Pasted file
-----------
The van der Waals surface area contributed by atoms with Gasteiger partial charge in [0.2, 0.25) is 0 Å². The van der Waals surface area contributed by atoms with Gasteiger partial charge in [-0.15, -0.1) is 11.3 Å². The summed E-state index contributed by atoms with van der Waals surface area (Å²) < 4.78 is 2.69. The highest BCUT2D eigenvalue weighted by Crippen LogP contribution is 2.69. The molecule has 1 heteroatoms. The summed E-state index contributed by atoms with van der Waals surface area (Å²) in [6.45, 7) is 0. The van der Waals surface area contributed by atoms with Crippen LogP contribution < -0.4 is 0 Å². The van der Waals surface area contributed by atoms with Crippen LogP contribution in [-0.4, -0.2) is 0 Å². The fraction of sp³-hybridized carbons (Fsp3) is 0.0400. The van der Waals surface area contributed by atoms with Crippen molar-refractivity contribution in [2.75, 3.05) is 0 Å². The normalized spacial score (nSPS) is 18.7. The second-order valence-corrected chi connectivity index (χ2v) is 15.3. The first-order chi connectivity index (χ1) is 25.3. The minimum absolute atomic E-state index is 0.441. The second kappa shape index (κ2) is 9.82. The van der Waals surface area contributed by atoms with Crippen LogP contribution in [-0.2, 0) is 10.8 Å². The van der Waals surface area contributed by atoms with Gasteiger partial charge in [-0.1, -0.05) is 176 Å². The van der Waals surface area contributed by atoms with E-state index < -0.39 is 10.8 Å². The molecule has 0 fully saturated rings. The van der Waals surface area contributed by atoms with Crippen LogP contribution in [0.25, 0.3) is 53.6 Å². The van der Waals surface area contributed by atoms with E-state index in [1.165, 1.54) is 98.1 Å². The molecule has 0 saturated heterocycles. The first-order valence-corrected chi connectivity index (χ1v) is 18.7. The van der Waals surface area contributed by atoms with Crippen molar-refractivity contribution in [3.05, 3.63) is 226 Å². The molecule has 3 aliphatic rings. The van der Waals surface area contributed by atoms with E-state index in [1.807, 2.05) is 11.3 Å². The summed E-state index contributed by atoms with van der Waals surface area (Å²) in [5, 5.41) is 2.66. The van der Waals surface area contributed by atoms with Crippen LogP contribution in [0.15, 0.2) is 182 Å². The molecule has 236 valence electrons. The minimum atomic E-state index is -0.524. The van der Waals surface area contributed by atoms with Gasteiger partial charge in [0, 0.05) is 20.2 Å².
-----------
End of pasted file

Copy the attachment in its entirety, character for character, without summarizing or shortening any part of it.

The van der Waals surface area contributed by atoms with Gasteiger partial charge in [0.2, 0.25) is 0 Å². The van der Waals surface area contributed by atoms with Gasteiger partial charge in [-0.15, -0.1) is 11.3 Å². The summed E-state index contributed by atoms with van der Waals surface area (Å²) < 4.78 is 2.69. The highest BCUT2D eigenvalue weighted by Crippen LogP contribution is 2.69. The molecule has 1 heteroatoms. The summed E-state index contributed by atoms with van der Waals surface area (Å²) in [6.45, 7) is 0. The van der Waals surface area contributed by atoms with Crippen LogP contribution < -0.4 is 0 Å². The van der Waals surface area contributed by atoms with Crippen LogP contribution in [-0.4, -0.2) is 0 Å². The fraction of sp³-hybridized carbons (Fsp3) is 0.0400. The van der Waals surface area contributed by atoms with Crippen molar-refractivity contribution in [2.75, 3.05) is 0 Å². The normalized spacial score (nSPS) is 18.7. The second-order valence-corrected chi connectivity index (χ2v) is 15.3. The first-order chi connectivity index (χ1) is 25.3. The minimum absolute atomic E-state index is 0.441. The second kappa shape index (κ2) is 9.82. The van der Waals surface area contributed by atoms with Crippen LogP contribution in [-0.2, 0) is 10.8 Å². The van der Waals surface area contributed by atoms with Gasteiger partial charge in [-0.1, -0.05) is 176 Å². The van der Waals surface area contributed by atoms with E-state index < -0.39 is 10.8 Å². The molecule has 0 fully saturated rings. The van der Waals surface area contributed by atoms with Crippen LogP contribution in [0.25, 0.3) is 53.6 Å². The van der Waals surface area contributed by atoms with E-state index in [1.165, 1.54) is 98.1 Å². The molecule has 0 saturated heterocycles. The first-order valence-corrected chi connectivity index (χ1v) is 18.7. The van der Waals surface area contributed by atoms with Crippen molar-refractivity contribution in [3.05, 3.63) is 226 Å². The molecule has 3 aliphatic rings. The van der Waals surface area contributed by atoms with E-state index in [1.807, 2.05) is 11.3 Å². The summed E-state index contributed by atoms with van der Waals surface area (Å²) in [5, 5.41) is 2.66. The van der Waals surface area contributed by atoms with Crippen LogP contribution in [0.15, 0.2) is 182 Å². The molecule has 236 valence electrons. The minimum atomic E-state index is -0.524. The van der Waals surface area contributed by atoms with Gasteiger partial charge in [0, 0.05) is 20.2 Å².